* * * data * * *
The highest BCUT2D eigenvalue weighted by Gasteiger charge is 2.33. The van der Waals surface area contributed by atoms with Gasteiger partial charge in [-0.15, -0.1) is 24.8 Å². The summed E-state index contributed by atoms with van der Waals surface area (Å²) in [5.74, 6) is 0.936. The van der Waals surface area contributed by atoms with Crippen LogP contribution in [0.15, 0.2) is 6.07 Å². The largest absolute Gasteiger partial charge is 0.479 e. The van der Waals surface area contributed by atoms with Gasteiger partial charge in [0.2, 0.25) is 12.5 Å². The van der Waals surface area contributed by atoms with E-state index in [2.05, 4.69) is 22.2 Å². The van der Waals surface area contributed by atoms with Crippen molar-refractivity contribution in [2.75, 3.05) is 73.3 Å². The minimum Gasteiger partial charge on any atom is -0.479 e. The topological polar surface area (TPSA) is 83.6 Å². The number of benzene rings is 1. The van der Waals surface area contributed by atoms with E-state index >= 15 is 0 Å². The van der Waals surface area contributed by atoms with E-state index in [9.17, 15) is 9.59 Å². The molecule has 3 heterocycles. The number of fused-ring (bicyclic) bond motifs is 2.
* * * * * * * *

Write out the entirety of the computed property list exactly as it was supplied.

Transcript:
The highest BCUT2D eigenvalue weighted by Gasteiger charge is 2.33. The van der Waals surface area contributed by atoms with Gasteiger partial charge in [-0.15, -0.1) is 24.8 Å². The summed E-state index contributed by atoms with van der Waals surface area (Å²) in [5.74, 6) is 0.936. The van der Waals surface area contributed by atoms with Crippen LogP contribution in [0.15, 0.2) is 6.07 Å². The largest absolute Gasteiger partial charge is 0.479 e. The van der Waals surface area contributed by atoms with Gasteiger partial charge in [0.2, 0.25) is 12.5 Å². The van der Waals surface area contributed by atoms with E-state index in [2.05, 4.69) is 22.2 Å². The van der Waals surface area contributed by atoms with Crippen molar-refractivity contribution in [2.75, 3.05) is 73.3 Å². The minimum Gasteiger partial charge on any atom is -0.479 e. The topological polar surface area (TPSA) is 83.6 Å². The number of benzene rings is 1. The van der Waals surface area contributed by atoms with E-state index >= 15 is 0 Å². The van der Waals surface area contributed by atoms with E-state index in [9.17, 15) is 9.59 Å². The molecule has 3 heterocycles. The number of fused-ring (bicyclic) bond motifs is 2.